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Medellin Ex-Leader Pleads Innocent

September 10, 2001

MIAMI (AP) _ A leader of Colombia’s Medellin cartel pleaded innocent Monday to charges that he helped smuggle 30 tons of cocaine a month and spirited away the profits.

Fabio Ochoa, 45, was flown to Miami over the weekend to face the charges. He is being held without bond and his attorney said he will not seek it for now.

Ochoa has immunity on crimes committed before an extradition treaty was signed in 1997, but could face a life sentence if convicted of three conspiracy counts charging he helped smuggle tons of cocaine in 1998 and 1999.

Ochoa’s attorney, Jose Quinon, said his client has acknowledged drug trafficking ``in the distant past.″ He said Ochoa had not committed any crimes since the treaty was signed.

Quinon was co-counsel in 1987 for Carlos Lehder, the last major cartel figure to be sent north from Colombia. Lehder was convicted and began cooperating with investigators after receiving a life sentence.

The Ochoa extradition prompted a State Department warning to Americans in Colombia to take extra security precautions. The last attack thought to be in response to the government’s extradition policy was in November 1999, when a bomb in Bogota exploded, killing eight bystanders.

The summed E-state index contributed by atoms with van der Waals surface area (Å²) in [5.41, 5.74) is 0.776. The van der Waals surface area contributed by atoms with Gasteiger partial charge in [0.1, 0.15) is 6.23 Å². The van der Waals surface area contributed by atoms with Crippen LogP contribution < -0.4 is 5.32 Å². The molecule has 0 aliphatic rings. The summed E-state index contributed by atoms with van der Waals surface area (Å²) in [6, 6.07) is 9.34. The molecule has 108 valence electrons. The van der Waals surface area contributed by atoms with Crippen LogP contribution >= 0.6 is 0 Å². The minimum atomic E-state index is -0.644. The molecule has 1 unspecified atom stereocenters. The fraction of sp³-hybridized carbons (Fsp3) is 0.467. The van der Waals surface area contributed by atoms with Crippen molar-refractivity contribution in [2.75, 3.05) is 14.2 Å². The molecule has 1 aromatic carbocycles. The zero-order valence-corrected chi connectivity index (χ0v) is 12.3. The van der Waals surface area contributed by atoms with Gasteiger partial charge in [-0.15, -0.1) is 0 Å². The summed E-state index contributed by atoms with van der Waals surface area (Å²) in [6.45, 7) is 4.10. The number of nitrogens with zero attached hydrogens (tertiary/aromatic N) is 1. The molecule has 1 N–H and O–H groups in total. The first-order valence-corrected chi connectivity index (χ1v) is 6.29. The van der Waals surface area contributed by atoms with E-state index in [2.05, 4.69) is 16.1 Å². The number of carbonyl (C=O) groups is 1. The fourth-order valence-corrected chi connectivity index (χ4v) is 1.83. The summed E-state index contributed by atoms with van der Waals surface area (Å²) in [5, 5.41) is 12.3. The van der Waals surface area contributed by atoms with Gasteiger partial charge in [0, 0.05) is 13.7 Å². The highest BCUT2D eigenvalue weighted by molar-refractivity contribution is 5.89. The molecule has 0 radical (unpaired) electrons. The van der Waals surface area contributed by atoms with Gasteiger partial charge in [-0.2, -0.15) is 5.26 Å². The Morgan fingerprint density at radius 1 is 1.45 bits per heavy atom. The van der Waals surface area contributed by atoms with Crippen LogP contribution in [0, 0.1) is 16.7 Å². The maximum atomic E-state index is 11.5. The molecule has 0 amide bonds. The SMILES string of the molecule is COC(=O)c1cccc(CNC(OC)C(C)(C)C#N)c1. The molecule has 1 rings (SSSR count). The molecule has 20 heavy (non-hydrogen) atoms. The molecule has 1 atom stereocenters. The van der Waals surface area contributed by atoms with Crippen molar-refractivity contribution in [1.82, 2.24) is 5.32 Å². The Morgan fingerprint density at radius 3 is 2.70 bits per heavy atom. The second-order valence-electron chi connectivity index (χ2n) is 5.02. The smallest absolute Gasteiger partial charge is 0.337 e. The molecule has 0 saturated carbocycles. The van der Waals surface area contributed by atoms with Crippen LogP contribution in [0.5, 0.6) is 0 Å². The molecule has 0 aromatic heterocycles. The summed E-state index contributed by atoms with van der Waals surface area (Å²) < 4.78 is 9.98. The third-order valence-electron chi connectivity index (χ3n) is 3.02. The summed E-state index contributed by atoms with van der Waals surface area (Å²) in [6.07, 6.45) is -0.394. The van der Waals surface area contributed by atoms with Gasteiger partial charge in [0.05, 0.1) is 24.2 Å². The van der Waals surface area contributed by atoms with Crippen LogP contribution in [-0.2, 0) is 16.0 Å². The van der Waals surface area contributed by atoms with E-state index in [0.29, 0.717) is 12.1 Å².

Three men also extradited from Colombia appeared in court with Ochoa on Monday. Jairo Sanchez Christancho pleaded innocent. Jario de Jesus Mesa Sanin and Luis Fernando Rebellon Arcila did not enter pleas. They are also accused of conspiring to ship cocaine.

Ochoa and his two older brothers were at the top of the Medellin cartel with the late Pablo Escobar when organizers took a fragmented business and applied a corporate approach to cocaine smuggling in the 1970s and 1980s.

The cartel’s heyday ended when its leader, Pablo Escobar, was shot dead by police in 1993. Today no single gang dominates smuggling.

In 1991, Ochoa was the first major trafficker to surrender to the Colombian government in return for a promise that he would not be extradited.

But U.S. prosecutors say Ochoa got back into the cocaine trade after going free in 1996. He was arrested in 1999 along with dozens of other suspected traffickers in a joint DEA-Colombian police operation.

Ochoa’s sister, Martha Nieves Ochoa, said the DEA concocted the charges because her brother refused to work undercover after his release from a Bogota prison in 1996.